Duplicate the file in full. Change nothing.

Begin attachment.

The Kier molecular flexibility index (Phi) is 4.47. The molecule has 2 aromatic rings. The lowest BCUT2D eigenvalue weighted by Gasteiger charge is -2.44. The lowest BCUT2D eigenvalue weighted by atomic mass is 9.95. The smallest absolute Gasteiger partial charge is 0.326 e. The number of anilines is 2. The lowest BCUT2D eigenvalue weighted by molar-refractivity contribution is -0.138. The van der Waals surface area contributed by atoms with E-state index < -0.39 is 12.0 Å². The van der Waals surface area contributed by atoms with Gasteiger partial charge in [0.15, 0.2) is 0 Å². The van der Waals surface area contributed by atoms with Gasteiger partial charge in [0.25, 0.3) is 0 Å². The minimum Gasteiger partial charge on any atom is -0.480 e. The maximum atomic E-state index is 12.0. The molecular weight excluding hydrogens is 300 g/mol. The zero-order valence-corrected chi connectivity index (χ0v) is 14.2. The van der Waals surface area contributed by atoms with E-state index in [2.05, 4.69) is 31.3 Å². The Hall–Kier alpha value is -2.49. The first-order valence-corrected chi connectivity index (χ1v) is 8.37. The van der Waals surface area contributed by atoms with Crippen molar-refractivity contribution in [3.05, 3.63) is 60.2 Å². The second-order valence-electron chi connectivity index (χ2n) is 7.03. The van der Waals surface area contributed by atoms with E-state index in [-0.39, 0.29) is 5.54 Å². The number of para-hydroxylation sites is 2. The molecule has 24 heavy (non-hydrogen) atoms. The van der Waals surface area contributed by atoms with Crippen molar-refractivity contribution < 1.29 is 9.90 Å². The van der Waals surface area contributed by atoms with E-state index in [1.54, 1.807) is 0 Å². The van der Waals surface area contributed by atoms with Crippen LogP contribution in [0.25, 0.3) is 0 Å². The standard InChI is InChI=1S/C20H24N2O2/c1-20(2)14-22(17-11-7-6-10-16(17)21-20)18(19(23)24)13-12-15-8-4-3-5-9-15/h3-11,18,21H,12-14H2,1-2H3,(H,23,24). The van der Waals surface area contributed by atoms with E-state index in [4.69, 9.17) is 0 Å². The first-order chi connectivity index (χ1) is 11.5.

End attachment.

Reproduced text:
The Kier molecular flexibility index (Phi) is 4.47. The molecule has 2 aromatic rings. The lowest BCUT2D eigenvalue weighted by Gasteiger charge is -2.44. The lowest BCUT2D eigenvalue weighted by atomic mass is 9.95. The smallest absolute Gasteiger partial charge is 0.326 e. The number of anilines is 2. The lowest BCUT2D eigenvalue weighted by molar-refractivity contribution is -0.138. The van der Waals surface area contributed by atoms with E-state index < -0.39 is 12.0 Å². The van der Waals surface area contributed by atoms with Gasteiger partial charge in [0.15, 0.2) is 0 Å². The van der Waals surface area contributed by atoms with Gasteiger partial charge in [0.25, 0.3) is 0 Å². The minimum Gasteiger partial charge on any atom is -0.480 e. The maximum atomic E-state index is 12.0. The molecular weight excluding hydrogens is 300 g/mol. The zero-order valence-corrected chi connectivity index (χ0v) is 14.2. The van der Waals surface area contributed by atoms with E-state index in [2.05, 4.69) is 31.3 Å². The Hall–Kier alpha value is -2.49. The first-order valence-corrected chi connectivity index (χ1v) is 8.37. The van der Waals surface area contributed by atoms with Crippen molar-refractivity contribution in [3.05, 3.63) is 60.2 Å². The second-order valence-electron chi connectivity index (χ2n) is 7.03. The van der Waals surface area contributed by atoms with E-state index in [-0.39, 0.29) is 5.54 Å². The number of para-hydroxylation sites is 2. The molecule has 24 heavy (non-hydrogen) atoms. The van der Waals surface area contributed by atoms with Crippen molar-refractivity contribution < 1.29 is 9.90 Å². The van der Waals surface area contributed by atoms with E-state index in [1.54, 1.807) is 0 Å². The van der Waals surface area contributed by atoms with Crippen LogP contribution in [0.25, 0.3) is 0 Å². The standard InChI is InChI=1S/C20H24N2O2/c1-20(2)14-22(17-11-7-6-10-16(17)21-20)18(19(23)24)13-12-15-8-4-3-5-9-15/h3-11,18,21H,12-14H2,1-2H3,(H,23,24). The van der Waals surface area contributed by atoms with E-state index in [4.69, 9.17) is 0 Å². The first-order chi connectivity index (χ1) is 11.5.